Someday, in the not too distant future, a group of former Canadian telco execs will gather in a dark paneled private club to remember the “the good old days”.
“Remember how much we charged for basic cable?”, one will say. A few chuckles.
Looking to top his colleague, another will mention how Canadians were forced to watch Canadian Tire commercials during the Super Bowl. Laughter.
“That’s nothing,” a third will offer. “Remember when we used to charge people JUST TO GET THEIR BILL?!!!” Falling off chairs.
Yes, it’s true. Look at the bottom of your Rogers, Bell, or Telus bill. See the “paper invoice fee”? Yep, you are actually being charged to receive your bill.
Wait a minute, isn’t billing your customer simply a cost of doing business?
Not according to the CRTC, which has not banned the practice, despite widespread incredulity on the part of Canadians.
Many companies that have adopted the fee greenwash their actions.
“At Rogers, we believe that paperless billing is the way to go for a bunch of reasons, explained the telco in the “Rogers Redboard” section of its website. “For one, it reduces paper, which saves trees and the environment.”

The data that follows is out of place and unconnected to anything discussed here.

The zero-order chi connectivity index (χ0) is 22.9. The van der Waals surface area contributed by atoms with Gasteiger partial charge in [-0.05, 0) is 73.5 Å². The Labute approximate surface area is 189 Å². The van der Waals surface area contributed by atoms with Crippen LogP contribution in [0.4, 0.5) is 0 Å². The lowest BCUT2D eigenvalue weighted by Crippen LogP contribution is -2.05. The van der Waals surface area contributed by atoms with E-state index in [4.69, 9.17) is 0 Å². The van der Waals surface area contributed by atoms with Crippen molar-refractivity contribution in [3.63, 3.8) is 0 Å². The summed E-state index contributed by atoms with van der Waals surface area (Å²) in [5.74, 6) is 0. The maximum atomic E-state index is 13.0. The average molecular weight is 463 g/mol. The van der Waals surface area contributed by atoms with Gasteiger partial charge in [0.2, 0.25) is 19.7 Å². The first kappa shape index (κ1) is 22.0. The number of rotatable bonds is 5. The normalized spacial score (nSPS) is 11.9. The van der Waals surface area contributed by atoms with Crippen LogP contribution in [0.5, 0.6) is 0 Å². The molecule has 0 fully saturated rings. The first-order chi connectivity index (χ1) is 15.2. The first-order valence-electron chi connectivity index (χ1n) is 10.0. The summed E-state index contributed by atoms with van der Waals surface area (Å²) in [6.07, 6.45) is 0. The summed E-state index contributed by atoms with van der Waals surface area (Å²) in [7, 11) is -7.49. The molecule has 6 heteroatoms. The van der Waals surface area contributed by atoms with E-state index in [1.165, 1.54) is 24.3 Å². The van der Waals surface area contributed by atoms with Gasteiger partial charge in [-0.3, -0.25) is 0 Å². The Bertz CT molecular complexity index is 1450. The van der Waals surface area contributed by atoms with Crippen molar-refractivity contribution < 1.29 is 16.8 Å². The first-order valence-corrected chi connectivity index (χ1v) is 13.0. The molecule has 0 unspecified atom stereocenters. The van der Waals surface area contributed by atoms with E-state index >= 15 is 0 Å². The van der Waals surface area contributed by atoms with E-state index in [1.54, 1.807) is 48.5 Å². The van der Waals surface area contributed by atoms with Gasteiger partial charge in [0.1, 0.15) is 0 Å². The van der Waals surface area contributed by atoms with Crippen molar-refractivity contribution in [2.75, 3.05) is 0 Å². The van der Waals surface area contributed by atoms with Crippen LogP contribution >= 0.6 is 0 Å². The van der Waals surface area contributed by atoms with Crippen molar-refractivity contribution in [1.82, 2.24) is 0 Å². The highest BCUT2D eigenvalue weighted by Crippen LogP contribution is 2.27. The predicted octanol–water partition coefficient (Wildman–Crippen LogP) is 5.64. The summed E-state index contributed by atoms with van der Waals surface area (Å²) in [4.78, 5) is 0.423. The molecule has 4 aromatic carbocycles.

But the Public Interest Advocacy Centre estimates that the communications and banking industries are together pulling in between $495 and $734 million dollars annually from this practice.
“What’s the big deal?”, a company might say. “Anyone can opt out of paper billing and simply view their bill on the internet”.
There are two problems.
First, many choose to or cannot afford internet access. To the credit of the CRTC, this issue was met head on, and as of January 1st, 2015 it has exempted those without internet access from paying the bill.
The second issue is that this is a negative billing option. Those who don’t scan their bill closely might not even be aware it exists.
NDP MP Andrew Cash is a vocal opponent of paper billing fees. He says companies who have adopted the practice are being disingenuous about it.
“If it’s costing them so much money to send out a bill, then they should be passing on those savings to their customers, which they haven’t done,” said Cash.
In other parts of the North America, paper billing fees are being met with even more hostility. In Pennsylvania, The Public Utility Commission last year determined that charging customers for a bill was “an unjust and unreasonable practice.”
“The PUC believes the cost of paper bills should be part of normal service rates and not collected with a separate charge”, spokesperson Robin Tilley told The Morning Call.
In New York, the practice of paper billing fees has been banned since 2011.
Back in Canada, the federal NDP party has taken up the cause with an online petition to stop the practice.
“This is an obvious cash-grab, worth millions of dollars and it is largely Canadian seniors who are being stuck with the bill,” says the web page. “The NDP is calling on the Conservative Government and all of its agencies, to take action, stop the rip-offs and prohibit Pay-to-Pay Fees.”
As of last September, the petition was reported to have collected more than 10,000 signatures.